War of the Rebellion: Serial 079 Page 0356 Chapter LI. KY., SW. A., TENN., MISS., ALA., AND N. GA.

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LEXINGTON, KY., October 18, 1864.

Brigadier-General MEREDITH:

I am trying to get re-enforcement for you. Keep your cavalry all out and get accurate information. If attacked you can hold Paducah and Columbus until assistance reaches you.

S. G. BURBRIDGE,

Brevet Major-General.

JOHNSONVILLE, October 18, 1864.

Major General G. H. THOMAS:

My cavalry has been left at Clifton. General Forrest, from the best information I can obtain, is at Corinth and Eastport, with complete railroad communication from Mobile to Cherokee. Shall I send my cavalry back to Memphis? I think there may be some hazard in crossing the country. The Tennessee is rapidly falling, and Forrest can return to Middle Tennessee whenever he likes, unless there is an adequate force to oppose him. My infantry here, under Colonel Hoge, I will send back to Memphis to insure the safety of that point, but my cavalry can be used to pursue Forrest if desired. It seems to me that he should not be allowed to remain where he is, and that the Mobile and Ohio Railroad should be destroyed. Forrest had two regiments watching us opposite Savannah. He may have swung off toward Georgia before now, but he makes great use of the Mobile and Ohio Railroad, and as long as that remains he will greatly annoy both Middle and WEST Tennessee.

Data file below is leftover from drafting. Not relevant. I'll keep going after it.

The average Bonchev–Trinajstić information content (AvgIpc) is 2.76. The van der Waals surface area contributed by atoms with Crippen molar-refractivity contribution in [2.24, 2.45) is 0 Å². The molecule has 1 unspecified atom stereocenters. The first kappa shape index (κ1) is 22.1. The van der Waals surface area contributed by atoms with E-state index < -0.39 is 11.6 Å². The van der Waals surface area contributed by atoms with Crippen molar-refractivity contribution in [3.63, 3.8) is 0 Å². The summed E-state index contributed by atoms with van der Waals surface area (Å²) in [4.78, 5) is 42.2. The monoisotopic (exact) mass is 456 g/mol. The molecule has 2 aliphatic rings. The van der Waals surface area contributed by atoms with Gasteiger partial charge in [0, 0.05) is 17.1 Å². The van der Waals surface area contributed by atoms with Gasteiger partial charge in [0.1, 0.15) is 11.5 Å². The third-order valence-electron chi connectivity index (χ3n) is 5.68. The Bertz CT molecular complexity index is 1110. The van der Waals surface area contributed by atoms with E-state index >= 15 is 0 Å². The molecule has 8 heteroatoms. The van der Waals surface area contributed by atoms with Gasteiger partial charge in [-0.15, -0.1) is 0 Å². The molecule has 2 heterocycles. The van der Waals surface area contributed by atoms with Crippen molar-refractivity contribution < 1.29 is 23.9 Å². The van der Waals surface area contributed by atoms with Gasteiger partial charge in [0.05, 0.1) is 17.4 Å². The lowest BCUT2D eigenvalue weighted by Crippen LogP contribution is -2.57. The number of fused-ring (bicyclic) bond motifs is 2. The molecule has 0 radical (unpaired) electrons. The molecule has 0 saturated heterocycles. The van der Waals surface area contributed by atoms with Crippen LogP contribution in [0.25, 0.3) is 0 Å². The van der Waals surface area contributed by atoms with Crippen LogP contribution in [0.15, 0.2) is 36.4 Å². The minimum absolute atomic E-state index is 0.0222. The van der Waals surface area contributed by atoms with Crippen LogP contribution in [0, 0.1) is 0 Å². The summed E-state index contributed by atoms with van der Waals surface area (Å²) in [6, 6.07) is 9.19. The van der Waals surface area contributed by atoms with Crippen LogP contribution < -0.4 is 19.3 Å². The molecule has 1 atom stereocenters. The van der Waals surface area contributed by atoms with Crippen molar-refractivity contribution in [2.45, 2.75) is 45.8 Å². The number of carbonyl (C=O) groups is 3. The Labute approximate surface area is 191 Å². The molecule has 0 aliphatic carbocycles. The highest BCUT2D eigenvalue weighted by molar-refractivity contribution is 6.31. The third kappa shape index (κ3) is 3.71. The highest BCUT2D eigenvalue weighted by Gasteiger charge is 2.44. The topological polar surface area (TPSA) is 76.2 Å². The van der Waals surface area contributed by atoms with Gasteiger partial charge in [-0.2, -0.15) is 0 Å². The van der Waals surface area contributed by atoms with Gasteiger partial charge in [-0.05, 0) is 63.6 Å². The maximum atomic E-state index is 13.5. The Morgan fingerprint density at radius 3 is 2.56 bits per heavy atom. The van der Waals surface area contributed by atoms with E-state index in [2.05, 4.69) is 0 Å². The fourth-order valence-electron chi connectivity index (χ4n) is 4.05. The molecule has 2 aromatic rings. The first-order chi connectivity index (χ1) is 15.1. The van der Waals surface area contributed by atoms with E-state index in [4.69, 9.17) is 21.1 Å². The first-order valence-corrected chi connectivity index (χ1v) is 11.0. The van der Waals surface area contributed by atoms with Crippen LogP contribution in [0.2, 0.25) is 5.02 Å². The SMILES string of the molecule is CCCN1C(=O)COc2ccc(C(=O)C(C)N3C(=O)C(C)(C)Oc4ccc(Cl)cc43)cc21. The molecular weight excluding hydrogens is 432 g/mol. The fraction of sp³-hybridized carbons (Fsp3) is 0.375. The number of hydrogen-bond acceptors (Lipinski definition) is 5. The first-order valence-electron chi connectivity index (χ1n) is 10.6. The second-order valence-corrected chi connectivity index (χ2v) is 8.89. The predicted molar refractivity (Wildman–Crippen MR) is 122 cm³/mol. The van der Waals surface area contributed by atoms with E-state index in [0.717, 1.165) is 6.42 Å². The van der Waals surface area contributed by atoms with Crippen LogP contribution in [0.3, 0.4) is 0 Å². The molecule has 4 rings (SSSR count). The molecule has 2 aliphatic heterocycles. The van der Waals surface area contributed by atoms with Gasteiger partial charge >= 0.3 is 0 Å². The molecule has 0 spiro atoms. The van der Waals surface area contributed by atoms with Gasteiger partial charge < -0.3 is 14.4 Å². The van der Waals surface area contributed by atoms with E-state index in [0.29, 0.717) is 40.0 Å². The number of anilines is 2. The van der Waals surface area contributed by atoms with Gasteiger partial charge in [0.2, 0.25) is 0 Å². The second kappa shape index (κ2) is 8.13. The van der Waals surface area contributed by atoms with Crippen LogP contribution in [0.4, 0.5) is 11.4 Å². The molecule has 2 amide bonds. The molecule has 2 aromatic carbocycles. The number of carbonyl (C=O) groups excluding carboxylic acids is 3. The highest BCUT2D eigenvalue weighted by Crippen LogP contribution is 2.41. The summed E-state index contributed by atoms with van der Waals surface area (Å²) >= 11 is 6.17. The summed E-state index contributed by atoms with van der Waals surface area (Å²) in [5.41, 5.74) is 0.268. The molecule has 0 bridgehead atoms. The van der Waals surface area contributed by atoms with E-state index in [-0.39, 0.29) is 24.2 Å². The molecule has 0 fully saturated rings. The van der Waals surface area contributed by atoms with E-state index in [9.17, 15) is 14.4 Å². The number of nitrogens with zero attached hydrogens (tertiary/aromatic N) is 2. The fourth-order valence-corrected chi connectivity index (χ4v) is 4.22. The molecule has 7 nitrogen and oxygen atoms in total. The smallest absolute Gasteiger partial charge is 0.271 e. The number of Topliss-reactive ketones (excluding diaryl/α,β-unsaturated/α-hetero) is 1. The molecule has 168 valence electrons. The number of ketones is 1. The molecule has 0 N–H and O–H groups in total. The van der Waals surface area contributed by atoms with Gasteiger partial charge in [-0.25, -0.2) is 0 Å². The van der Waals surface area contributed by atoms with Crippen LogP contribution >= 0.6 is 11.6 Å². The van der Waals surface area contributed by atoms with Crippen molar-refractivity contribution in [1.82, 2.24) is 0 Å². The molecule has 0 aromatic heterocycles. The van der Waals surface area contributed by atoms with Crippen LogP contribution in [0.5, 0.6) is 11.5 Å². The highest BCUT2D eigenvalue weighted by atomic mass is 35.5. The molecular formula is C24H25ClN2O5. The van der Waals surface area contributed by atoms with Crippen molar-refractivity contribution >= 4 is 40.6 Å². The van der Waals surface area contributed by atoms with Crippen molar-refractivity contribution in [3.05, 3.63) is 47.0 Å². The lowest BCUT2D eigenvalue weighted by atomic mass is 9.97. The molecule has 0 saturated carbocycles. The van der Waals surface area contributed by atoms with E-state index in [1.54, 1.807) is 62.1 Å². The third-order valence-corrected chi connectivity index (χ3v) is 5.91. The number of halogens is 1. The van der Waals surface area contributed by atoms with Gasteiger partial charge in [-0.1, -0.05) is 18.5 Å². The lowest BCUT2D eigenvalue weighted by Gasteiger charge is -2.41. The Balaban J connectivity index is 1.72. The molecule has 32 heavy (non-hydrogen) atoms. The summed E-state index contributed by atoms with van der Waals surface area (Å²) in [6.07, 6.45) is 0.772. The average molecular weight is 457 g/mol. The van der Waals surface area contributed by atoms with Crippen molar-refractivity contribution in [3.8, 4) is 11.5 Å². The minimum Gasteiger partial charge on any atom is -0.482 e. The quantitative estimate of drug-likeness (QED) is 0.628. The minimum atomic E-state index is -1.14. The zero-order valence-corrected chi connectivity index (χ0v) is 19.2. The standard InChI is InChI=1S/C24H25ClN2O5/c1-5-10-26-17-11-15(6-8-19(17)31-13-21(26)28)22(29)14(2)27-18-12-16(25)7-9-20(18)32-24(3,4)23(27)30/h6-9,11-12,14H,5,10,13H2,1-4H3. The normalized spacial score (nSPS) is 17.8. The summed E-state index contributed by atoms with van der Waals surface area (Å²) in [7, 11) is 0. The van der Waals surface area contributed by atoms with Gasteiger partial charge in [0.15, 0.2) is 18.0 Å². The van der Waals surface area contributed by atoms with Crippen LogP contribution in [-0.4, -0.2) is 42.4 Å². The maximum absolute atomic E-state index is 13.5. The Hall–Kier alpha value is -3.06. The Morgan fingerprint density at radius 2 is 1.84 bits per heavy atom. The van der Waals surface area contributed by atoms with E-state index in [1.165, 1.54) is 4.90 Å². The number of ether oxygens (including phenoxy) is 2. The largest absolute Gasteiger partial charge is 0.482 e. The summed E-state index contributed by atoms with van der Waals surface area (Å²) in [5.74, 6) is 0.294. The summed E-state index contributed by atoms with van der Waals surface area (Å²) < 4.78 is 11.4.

C. C. WASHBURN,

Major-General.

NASHVILLE, October 18, 1864.

Major General C. C. WASHBURN:

Your dispatch of this day received, and I send you the following from Major-General Sherman for your information and guidance:

SHIP'S GAP, October 17, 1864 - 2 p. m.

Order in my name the renewal of the attempt to get Eastport, and ask Admiral Porter, if necessary, to send up an iron-clad. We should command the Tennessee River up to Muscle Shoals perfectly.

W. T. SHERMAN,

Major-General.

I have applied by telegraph to Admiral Porter for the iron-clad, and I desire to know whether you can collect a sufficient force of infantry, to act in conjunction with your cavalry and the iron-clad and gun-boats, to lead you to hope for a successful attack upon and capture of Eastport. Answer by telegraph, letting me know what force you can collect, and how soon you can start upon the expedition. It should be done so soon as possible.

GEO. H. THOMAS,

Major-General.

JOHNSONVILLE, October 18, 1864.

Major General G. H. THOMAS:

I have 2,700 cavalry and 1,200 infantry and two pieces of artillery. We should have double that force. I will see you this evening.

C. C. WASHBURN,

Major-General.